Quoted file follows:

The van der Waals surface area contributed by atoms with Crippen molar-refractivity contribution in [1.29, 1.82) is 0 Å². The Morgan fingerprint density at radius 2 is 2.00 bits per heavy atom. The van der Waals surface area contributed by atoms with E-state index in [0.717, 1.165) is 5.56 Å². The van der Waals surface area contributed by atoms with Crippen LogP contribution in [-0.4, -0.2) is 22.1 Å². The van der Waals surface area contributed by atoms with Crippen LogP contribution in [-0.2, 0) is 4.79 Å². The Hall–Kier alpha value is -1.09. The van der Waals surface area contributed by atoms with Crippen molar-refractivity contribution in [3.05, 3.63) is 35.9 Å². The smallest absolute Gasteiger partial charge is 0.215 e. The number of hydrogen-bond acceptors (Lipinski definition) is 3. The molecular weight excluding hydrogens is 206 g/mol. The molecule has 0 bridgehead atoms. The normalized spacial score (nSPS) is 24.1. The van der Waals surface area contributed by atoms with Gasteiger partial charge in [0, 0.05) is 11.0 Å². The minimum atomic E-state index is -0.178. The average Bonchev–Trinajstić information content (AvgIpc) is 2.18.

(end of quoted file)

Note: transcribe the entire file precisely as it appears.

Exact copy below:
The van der Waals surface area contributed by atoms with Crippen molar-refractivity contribution in [1.29, 1.82) is 0 Å². The Morgan fingerprint density at radius 2 is 2.00 bits per heavy atom. The van der Waals surface area contributed by atoms with E-state index in [0.717, 1.165) is 5.56 Å². The van der Waals surface area contributed by atoms with Crippen LogP contribution in [-0.4, -0.2) is 22.1 Å². The van der Waals surface area contributed by atoms with Crippen LogP contribution in [-0.2, 0) is 4.79 Å². The Hall–Kier alpha value is -1.09. The van der Waals surface area contributed by atoms with Crippen molar-refractivity contribution in [3.05, 3.63) is 35.9 Å². The smallest absolute Gasteiger partial charge is 0.215 e. The number of hydrogen-bond acceptors (Lipinski definition) is 3. The molecular weight excluding hydrogens is 206 g/mol. The molecule has 0 bridgehead atoms. The normalized spacial score (nSPS) is 24.1. The van der Waals surface area contributed by atoms with Gasteiger partial charge in [0, 0.05) is 11.0 Å². The minimum atomic E-state index is -0.178. The average Bonchev–Trinajstić information content (AvgIpc) is 2.18.